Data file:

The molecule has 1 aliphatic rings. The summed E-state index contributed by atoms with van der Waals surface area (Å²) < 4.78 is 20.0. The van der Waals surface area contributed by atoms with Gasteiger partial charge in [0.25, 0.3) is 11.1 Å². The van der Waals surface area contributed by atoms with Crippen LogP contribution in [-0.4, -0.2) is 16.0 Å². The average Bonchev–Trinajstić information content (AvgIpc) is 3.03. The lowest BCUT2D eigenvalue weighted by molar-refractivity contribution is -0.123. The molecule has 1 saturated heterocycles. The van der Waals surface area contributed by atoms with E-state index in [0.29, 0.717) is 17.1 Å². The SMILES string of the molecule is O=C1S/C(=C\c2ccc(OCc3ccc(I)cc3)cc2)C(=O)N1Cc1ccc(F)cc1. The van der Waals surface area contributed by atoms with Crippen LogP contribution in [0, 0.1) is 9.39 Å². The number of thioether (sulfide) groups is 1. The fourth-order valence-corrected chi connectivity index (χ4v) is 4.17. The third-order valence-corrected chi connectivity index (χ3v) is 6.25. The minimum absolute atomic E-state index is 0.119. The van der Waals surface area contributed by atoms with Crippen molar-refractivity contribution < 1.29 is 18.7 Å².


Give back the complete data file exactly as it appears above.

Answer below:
The molecule has 1 aliphatic rings. The summed E-state index contributed by atoms with van der Waals surface area (Å²) < 4.78 is 20.0. The van der Waals surface area contributed by atoms with Gasteiger partial charge in [0.25, 0.3) is 11.1 Å². The van der Waals surface area contributed by atoms with Crippen LogP contribution in [-0.4, -0.2) is 16.0 Å². The average Bonchev–Trinajstić information content (AvgIpc) is 3.03. The lowest BCUT2D eigenvalue weighted by molar-refractivity contribution is -0.123. The molecule has 1 saturated heterocycles. The van der Waals surface area contributed by atoms with E-state index in [0.29, 0.717) is 17.1 Å². The SMILES string of the molecule is O=C1S/C(=C\c2ccc(OCc3ccc(I)cc3)cc2)C(=O)N1Cc1ccc(F)cc1. The van der Waals surface area contributed by atoms with Crippen LogP contribution in [0, 0.1) is 9.39 Å². The number of thioether (sulfide) groups is 1. The fourth-order valence-corrected chi connectivity index (χ4v) is 4.17. The third-order valence-corrected chi connectivity index (χ3v) is 6.25. The minimum absolute atomic E-state index is 0.119. The van der Waals surface area contributed by atoms with Crippen molar-refractivity contribution < 1.29 is 18.7 Å².